28: Kevin Sheedy scored against England; Dunphy threw a pen in disgust after a 0-0 draw against Egypt that decommissioned even the most romantic imagination of its upbeat thoughts; Mick McCarthy did a deal with Ruud Gullit when it became obvious a drew would advance both Dutch and Irish to the last 16.
29: In Genoa, Ireland, to paraphrase one English writer, didn’t so much get in Romania’s face as their entrails. Mick McCarthy tattooed his studs into the thighs of the Romanian poet, Gheorghe Hagi. Still, the Maradona of the Carpathians’ spellbinding brilliance rose above the violence.
30: On the Mount Rushmore of nerve-shredding Irish sporting moments, the penalty shoot-out stands alone: Sheedy, Houghton, Townsend and Cascarino score; Bonner, the image racing across the years, a Times Square billboard blazing in neon, is frozen at the horizontal, having diverted Daniel Timofte’s spot kick to safely. Now, to borrow from George Hamilton, a nation holds its breath. Dave O’Leary, the only man in the Stadio Luigi Ferraris not in urgent need of a Valium, calmly fires the killshot into Romania’s ribcage.
31: The reward, a dreamy weekend in the Ancient City. An audience with the Pope. Charlie Haughey, in his own mind a Charvet-shirted emperor, entering the Colosseum like a conquering Caesar. The entire Irish diaspora frolicking in the Trevi Fountain. Salvatore Schillaci as unforgiving as a Corleone hitman. The Roman holiday complete.
32: The purists chided the football, railed against a stylistic selling out. Even if it was true, it utterly missed the point and misread the moment. Charlton had permitted the people to dream. The homecoming, a vast Niagara of humanity pouring into every crevice of Dublin’s city centre, evoked the quote on the plinth of Bill Shankly’s Anfield statue: ‘He made the people happy’.
33: Four years later, with Manhattan’s skyscrapers a distant gleam on the far side of the Hudson, came one last enormous dollop of Charlton fantasy. Houghton scored again, but the afternoon belonged to an imperious Paul McGrath. Despite having power in only one arm, Ireland’s most beloved son was as unruffled as a tourist gliding along on a Venetian gondola. In a flawless masterclass, he decommissioned Roberto Baggio. The rhythm of his brilliance had an almost musical air.
34: A prisoner of his own shyness, Paul hid himself from the acclaim that cascaded his way. His discomfort in the spotlight brought to mind John Updike’s description of the baseball star Ted Williams: “He ran as he always ran out home runs – as if our praise were a storm to get out of.”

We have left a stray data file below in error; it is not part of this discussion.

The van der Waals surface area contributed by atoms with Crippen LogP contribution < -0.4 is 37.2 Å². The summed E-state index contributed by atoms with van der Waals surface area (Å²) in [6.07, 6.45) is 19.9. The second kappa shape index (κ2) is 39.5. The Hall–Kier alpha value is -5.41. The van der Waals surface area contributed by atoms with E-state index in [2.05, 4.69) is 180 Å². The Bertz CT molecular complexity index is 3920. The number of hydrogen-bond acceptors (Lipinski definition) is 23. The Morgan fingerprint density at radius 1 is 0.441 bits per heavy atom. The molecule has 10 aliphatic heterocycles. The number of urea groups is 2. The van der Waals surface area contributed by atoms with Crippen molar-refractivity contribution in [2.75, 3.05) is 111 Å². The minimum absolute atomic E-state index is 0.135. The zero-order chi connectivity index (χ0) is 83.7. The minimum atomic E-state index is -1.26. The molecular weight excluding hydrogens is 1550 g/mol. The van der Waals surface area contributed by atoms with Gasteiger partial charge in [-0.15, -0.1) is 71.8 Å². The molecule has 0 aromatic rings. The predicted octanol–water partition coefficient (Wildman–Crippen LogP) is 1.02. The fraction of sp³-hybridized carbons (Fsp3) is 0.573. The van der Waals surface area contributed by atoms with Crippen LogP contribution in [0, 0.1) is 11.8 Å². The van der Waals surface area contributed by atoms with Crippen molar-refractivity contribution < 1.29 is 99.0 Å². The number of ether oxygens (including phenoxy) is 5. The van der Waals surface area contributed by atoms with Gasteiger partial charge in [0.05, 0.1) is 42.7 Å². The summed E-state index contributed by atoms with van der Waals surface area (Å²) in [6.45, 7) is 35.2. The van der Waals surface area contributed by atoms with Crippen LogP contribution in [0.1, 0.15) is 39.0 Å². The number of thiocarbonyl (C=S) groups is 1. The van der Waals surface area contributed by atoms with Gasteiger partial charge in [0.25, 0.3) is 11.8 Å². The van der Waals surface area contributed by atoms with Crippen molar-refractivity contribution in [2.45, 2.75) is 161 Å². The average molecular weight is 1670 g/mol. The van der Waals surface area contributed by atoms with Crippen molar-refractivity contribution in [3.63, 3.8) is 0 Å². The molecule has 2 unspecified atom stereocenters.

35: The Charlton era, though, was surviving on the fumes of the past. On American Independence Day – under a broiling, inhuman, midday Orlando sun – Packie Bonner would discover that autumn follows every fulsome summer. His mistake gifted the Dutch a lead and there was no way back.
36: There would be other days. In the fever of Saipan, all of us a little overwrought and hot around the temple; Roy Keane was, depending on your point of view, a Bond villain or a freedom fighter. Almost lost in the insanity of those times, were happier images: Damien Duff bowing Oriental-style after a goal against Saudi Arabia; Robbie Keane, ever the showman, cartwheeling in manic celebration after reeling Germany in at the death.
37: Poland in 2012 was low-wattage, unspeakably grim, old Trap resembling a tired gunslinger in his last Western.
38: But four years later, Irish football revved up its time machine and re-imagined the past. A Gallic summer seized by Robbie Brady and Wes Hoolahan delivered a sequel to old glories – Martin O’Neill’s team minting a fresh print of those immortal Italian, German and American days of thunder.
39: Brady’s neck muscles felled the Italians and Lille’s Flanders field erupted with Celtic joy. A new millennium and a new audience knew what it was like to live in the ancient times when an English pitman’s son was the uncrowned king of Ireland.